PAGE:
Founding and early days

The Edinburgh Chess Club was established in 1822, its first meeting taking place in the North British Hotel in Princes St. It started with 31 members, a figure that had risen to 50 within 2 years, and the following years they were discussing the purchase of a house to serve as permanent clubrooms. In fact they had to wait another 97 years before that wish would come true.

Early cash book entries mention the purchase of candles and payment to the sedan chairmen for the transport of chess pieces. Rent for their premises was £2 and 2 shillings. In those days chess was largely a game for gentlemen, and there are many representatives of the professions and the military amongst the early membership lists. Entry fees were £3 3s and subscriptions £1 1s.

Chess had become a popular pass-time with the gentry and there were clubs and coffee houses springing up in most large European cities. However there was no international organisation and no recognised world champion, the first international tournament did not take place until 1851 and indeed it would be 64 years before national organisation in the form of the Scottish Chess Association arrived on the scene in 1884.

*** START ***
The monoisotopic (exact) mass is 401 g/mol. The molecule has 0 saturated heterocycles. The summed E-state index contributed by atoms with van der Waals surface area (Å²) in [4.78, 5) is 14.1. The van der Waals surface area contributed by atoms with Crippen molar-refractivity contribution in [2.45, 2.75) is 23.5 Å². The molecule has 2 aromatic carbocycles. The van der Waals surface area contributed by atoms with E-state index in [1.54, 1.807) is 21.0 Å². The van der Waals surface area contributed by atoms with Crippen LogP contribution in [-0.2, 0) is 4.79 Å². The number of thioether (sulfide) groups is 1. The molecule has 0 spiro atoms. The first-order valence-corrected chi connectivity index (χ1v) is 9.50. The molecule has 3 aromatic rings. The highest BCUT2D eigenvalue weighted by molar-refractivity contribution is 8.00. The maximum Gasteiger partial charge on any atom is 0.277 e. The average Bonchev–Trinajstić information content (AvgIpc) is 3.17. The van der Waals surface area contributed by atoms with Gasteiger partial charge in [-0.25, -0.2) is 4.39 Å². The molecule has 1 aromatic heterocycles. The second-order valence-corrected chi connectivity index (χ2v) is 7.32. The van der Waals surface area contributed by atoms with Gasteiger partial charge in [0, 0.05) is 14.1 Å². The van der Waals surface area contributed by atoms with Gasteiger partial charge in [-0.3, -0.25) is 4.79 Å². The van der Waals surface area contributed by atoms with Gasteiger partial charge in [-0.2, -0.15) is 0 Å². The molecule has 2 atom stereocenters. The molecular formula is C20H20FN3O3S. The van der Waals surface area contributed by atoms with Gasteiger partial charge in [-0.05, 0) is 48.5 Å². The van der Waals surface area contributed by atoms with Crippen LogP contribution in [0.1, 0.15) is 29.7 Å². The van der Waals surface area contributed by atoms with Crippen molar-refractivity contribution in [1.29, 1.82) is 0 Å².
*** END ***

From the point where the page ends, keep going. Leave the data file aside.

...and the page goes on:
The best players had for some years been French, following the teachings of Philidor, but there was a growing strength in England and there was an attempt to have a match between London and Paris which came to nought.

Against this background the Edinburgh club, when only 2 years old, audaciously launched their challenge to the established London Chess Club.

 

 

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